- The Washington Times - Tuesday, April 5, 2005

ROANOKE — Martinsville Speedway will open its race season this week with a new policy, offering for the first time unlimited beer at track concessions but limiting how much fans can carry in coolers — a signature of the circuit.

Martinsville will usher in the policy at this weekend’s Advance Auto Parts 500. Qualifying starts Friday, and the race is Sunday.

The rules are part of the corporate policy already in place at NASCAR tracks owned by International Speedway Corp. (ISC) of Daytona Beach, Fla., a spokesman said.

“If you look, rarely do you see any alcohol-related incidents at motorsports facilities,” spokesman David Talley said. “We feel our fans will conduct themselves in an appropriate manner.”

But a psychology professor at Virginia Tech contends the rules are counter to other sports that are increasingly limiting beer consumption.

“From my perspective, this new policy increases the risk of alcohol abuse and alcohol-impaired driving,” professor Scott Geller said.

“At the NASCAR event, people will consume alcohol and will be driving immediately after the consumption,” he said.

While Martinsville will not restrict the sale of 12-ounce cups of beer once the race begins, Mr. Talley said concessionaires will have some discretion.

“Certainly, if someone stumbles up to our counter and is clearly inebriated, we’re not going to sell him any more beer,” he said. “Our people are trained to look for that.”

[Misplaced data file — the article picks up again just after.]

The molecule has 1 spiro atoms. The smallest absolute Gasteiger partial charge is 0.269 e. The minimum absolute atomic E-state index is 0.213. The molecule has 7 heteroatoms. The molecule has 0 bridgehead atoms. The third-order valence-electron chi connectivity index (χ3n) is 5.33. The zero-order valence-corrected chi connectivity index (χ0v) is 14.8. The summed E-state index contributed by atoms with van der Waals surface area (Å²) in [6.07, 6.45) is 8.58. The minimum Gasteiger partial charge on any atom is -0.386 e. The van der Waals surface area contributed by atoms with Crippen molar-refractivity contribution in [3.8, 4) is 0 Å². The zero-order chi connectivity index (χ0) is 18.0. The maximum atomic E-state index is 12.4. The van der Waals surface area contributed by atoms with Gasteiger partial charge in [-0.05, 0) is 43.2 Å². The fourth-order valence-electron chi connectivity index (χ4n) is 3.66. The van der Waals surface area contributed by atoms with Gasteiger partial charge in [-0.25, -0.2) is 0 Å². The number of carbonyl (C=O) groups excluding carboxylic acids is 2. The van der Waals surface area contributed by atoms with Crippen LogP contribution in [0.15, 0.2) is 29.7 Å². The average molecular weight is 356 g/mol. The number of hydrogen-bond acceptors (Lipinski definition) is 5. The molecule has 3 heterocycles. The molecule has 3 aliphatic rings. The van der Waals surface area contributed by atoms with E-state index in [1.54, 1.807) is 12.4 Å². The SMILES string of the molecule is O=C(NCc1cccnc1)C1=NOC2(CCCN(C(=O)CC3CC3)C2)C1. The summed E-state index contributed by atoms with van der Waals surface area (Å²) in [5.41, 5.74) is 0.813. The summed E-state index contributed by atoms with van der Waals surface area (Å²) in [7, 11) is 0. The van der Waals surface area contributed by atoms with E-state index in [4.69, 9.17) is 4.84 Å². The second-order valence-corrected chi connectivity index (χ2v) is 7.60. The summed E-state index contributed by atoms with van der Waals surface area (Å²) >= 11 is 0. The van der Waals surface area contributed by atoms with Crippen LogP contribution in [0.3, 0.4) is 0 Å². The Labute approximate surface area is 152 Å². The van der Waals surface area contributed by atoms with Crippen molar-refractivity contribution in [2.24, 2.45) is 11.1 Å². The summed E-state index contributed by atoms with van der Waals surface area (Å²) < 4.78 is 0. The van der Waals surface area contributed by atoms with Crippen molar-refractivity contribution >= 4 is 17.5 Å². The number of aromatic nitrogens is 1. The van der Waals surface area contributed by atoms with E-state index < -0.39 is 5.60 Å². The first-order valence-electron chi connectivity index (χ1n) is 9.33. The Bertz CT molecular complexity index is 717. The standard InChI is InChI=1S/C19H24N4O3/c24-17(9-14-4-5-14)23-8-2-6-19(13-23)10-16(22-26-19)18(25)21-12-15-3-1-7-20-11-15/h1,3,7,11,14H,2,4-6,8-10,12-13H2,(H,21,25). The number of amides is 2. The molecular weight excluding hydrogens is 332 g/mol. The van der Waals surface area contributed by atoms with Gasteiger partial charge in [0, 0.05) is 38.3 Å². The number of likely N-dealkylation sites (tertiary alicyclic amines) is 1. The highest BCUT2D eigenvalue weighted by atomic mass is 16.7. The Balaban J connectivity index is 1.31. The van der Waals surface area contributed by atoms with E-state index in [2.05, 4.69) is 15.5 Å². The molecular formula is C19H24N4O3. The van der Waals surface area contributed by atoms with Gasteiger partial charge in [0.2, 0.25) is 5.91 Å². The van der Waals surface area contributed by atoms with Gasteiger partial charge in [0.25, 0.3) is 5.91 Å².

When the Martinsville Speedway was privately owned by the family of its current president, Clay Campbell, it permitted fans to haul in coolers that could handle two six-packs, but sold no beer from the concession stands. The new policy limits coolers to roughly a six-pack of 12-ounce beverages.

“For years prior to 9/11, people were bringing in large coolers,” he said. “We found after 9/11 that it became so cumbersome to look for glass items, weapons and other items that it posed a safety problem.”

“This is a move we think will help make entry to the grandstands smoother because now gate security will have much less to search, therefore speeding up the process,” said Mr. Campbell, whose grandfather founded the speedway. “This policy has worked well at other ISC tracks, and we believe it will work well here, also.”

Besides Martinsville, ISC owns Daytona and Homestead in Florida, Talladega in Alabama, Darlington in South Carolina, Watkins Glen in New York, as well as tracks in Arizona, Michigan, California and Kansas and a 37.5 percent interest in Chicagoland, Mr. Talley said. ISC also owns Richmond International Raceway.

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